The cannabis genus includes three species: Cannabis sativa, Cannabis indica and Cannabis ruderalis. Each species contains varying concentrations of the two major psychoactive compounds: delta-9-THC and cannabidiol [2]. The concentrations of psychoactive compounds in recreational marijuana also vary over time, with concentrations higher now than they were 50 years ago due to selective breeding. Positive psychoactive effects of cannabis include euphoria and relaxation [3]. However, negative psychological side-effects range from anxiety to psychosis [3]. Commonly available high potency cannabis, dubbed skunk (based on its distinct smell), is associated with a high risk of psychosis due to its high concentration of delta-9-THC [2, 3].


The high number of cannabinoids recognised (perhaps over 90) means that cannabis pharmacology is necessarily complex; and a full discussion is not warranted here.

Traditional CB1 receptors, belonging to the G-protein coupled family, were identified in 1988 and cloned in 1990. The concept of an endogenous cannabinoid system was developed after the discovery of an endogenous arachidonic acid metabolite ligand (N-arachidonylethanolamide (anadamide) and subsequently a much more selective agonist 2-arachidonylglycerol). delta-9-THC and synthetic derivatives are CB1 agonists. The CB2 receptor subtype was originally described in differentiated myeloid cells and shows 44% amino acid homology with CB1 but a distinct, though similar, binding profile. Five classes of cannabinoid compounds show activity at CB1 and CB2 receptors with minor selectivity for the agonists delta-9-THC and cannabidiol but major selectivity (>1000-fold) and nanomolar affinity shown by antagonists [4]. Other cannabinoid receptor subtypes have been postulated but not confirmed [5].

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Cannabis use is increasing

Recent data from the 2016 Crime Survey for England and Wales on drug misuse suggest that around 2.1 million adults have used cannabis in the past year [6]. In addition, one-third of those surveyed thought it was acceptable for people of their own age to use cannabis occasionally. These figures are unsurprising given the global shift in attitudes towards cannabis and the growing number of countries relaxing legislation on both medical and recreational marijuana use (table 1).

Increasing legalisation of cannabis


While we know that marijuana use is increasing, legality remains a major problem for epidemiological studies. In the UK, it is a class B drug meaning it is illegal for UK residents to possess cannabis in any form.

Cannabis can be smoked in a variety of ways, usually without a filter and burned at a higher temperature, and with users generally holding their breath for longer periods of time, compared to tobacco smokers [2]. Joints can be made using just cannabis leaves or can be mixed with tobacco in spliffs. Many cannabis users also concurrently smoke tobacco cigarettes. Routes of administration vary by geographical region as well, with European countries mostly smoking spliffs while the Americans largely smoke cannabis only joints [7]. Aside from joint smoking, users may also use water bongs, pipes and, more recently, vaporisers [7, 8].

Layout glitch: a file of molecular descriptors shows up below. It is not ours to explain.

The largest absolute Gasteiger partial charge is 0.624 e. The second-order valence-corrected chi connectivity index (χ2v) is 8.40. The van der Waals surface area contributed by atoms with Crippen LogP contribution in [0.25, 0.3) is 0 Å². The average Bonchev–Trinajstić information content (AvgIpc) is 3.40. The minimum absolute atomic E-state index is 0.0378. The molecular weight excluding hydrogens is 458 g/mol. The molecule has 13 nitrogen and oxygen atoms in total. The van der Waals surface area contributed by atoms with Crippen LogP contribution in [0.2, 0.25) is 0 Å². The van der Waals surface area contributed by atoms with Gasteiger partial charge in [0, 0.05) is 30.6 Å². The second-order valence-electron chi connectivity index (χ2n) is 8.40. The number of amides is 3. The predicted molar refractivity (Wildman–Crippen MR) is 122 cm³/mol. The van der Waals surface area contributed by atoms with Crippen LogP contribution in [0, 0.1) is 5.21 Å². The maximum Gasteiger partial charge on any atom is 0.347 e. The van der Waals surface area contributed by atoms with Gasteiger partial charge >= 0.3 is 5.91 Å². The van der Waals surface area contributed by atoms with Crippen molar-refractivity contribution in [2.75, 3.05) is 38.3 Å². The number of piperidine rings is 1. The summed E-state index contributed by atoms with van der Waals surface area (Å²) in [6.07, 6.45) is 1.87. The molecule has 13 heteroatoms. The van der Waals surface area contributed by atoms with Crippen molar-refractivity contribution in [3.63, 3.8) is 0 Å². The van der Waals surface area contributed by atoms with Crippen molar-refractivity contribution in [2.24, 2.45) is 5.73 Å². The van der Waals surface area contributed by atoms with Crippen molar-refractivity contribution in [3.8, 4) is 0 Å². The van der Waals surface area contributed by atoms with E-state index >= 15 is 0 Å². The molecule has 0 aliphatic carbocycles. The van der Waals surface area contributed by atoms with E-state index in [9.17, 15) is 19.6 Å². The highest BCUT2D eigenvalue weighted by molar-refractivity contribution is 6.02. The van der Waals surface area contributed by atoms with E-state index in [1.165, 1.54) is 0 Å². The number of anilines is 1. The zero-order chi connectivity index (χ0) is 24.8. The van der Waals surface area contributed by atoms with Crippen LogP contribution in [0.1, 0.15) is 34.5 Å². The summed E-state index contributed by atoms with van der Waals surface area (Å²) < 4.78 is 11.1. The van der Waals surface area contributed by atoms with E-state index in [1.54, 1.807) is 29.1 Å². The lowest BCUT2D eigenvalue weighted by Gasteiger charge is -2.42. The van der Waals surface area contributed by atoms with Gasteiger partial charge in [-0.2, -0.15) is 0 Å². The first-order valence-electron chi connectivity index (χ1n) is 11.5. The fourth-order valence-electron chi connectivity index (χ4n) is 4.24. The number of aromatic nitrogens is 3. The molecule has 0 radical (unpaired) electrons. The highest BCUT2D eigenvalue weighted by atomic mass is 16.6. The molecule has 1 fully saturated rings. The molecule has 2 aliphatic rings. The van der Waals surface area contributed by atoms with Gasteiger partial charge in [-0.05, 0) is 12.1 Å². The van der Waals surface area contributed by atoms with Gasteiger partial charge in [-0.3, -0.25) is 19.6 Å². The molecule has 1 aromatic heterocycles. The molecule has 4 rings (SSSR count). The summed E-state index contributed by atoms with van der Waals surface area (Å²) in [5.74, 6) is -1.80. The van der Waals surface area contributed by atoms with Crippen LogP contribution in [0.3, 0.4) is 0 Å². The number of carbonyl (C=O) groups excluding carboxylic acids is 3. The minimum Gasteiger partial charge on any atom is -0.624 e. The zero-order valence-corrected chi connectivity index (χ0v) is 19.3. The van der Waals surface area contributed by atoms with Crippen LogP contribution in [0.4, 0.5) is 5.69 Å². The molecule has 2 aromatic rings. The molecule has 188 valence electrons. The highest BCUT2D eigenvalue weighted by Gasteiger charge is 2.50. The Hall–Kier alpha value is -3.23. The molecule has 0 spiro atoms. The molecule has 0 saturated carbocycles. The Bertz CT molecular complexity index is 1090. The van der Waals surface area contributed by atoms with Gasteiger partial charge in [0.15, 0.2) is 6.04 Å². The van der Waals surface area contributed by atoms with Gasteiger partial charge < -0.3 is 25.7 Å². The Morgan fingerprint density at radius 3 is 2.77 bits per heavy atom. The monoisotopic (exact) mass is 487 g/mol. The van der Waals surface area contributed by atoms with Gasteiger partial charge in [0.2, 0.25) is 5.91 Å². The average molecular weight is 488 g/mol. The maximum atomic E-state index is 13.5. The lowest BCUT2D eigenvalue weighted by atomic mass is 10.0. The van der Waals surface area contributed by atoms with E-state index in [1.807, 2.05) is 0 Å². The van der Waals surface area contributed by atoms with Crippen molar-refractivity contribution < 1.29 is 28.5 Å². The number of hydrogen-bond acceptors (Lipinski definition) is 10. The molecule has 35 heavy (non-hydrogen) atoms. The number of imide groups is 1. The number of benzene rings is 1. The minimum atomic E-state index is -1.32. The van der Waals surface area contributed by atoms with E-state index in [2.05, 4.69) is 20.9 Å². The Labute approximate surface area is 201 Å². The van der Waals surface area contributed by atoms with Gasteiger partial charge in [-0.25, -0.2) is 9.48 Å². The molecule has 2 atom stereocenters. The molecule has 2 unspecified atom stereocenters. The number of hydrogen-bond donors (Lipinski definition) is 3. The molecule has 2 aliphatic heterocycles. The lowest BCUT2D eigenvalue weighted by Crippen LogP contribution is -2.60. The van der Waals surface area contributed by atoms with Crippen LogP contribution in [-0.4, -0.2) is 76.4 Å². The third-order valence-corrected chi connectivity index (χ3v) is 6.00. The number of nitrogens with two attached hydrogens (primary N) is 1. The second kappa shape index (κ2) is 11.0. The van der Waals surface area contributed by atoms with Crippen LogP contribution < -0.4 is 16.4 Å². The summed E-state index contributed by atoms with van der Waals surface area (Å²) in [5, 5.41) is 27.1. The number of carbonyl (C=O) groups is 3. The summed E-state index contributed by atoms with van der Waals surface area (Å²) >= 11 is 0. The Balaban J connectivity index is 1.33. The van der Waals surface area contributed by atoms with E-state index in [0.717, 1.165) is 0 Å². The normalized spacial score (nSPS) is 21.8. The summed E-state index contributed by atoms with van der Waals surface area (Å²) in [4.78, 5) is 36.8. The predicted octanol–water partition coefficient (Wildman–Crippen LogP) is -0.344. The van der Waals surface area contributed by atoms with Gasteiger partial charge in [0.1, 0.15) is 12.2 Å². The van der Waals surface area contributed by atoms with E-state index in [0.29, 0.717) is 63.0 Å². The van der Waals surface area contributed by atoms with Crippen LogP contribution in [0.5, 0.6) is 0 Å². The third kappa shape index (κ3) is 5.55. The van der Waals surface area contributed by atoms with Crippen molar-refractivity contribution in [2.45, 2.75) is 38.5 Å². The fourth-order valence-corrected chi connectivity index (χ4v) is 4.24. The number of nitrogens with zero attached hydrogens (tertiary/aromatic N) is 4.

It follows that the long-term health effects of marijuana smoking are less understood compared to traditional cigarette smoking.

Chronic respiratory effects

Tobacco smoking is well known to increase the risk of chronic bronchitis, emphysema and small airways disease (all components of chronic obstructive pulmonary disease; COPD), as well as the development of various forms of lung cancer. It might be expected that chronic cannabis smoking would have similar sequelae considering that the contents and properties of tobacco and cannabis smoke are similar [2]. However, observational studies tell a different story.


Respiratory symptoms such as cough, sputum production and wheeze are increased in current cannabis users [2, 9, 10]. Importantly, associations with shortness of breath were not found in larger studies [9, 10]. This suggests that cannabis smoke causes chronic bronchitis in current smokers but not shortness of breath or irreversible airway damage.

This is supported by studies examining the effect of quitting marijuana smoking. They show a significant reduction in morning cough, sputum production and wheeze compared to those who continue to smoke [2, 10]. Quitters also had no increased risk for developing chronic bronchitis compared with nonsmokers at follow-up 10 years later [2, 10].

Vaping cannabis is increasingly popular among young adults [8]. While we don’t know the long-term respiratory health effects of e-cigarette use, for either tobacco or cannabis, it has been suggested that vaping may reduce the symptoms associated with smoking [8].

Lung function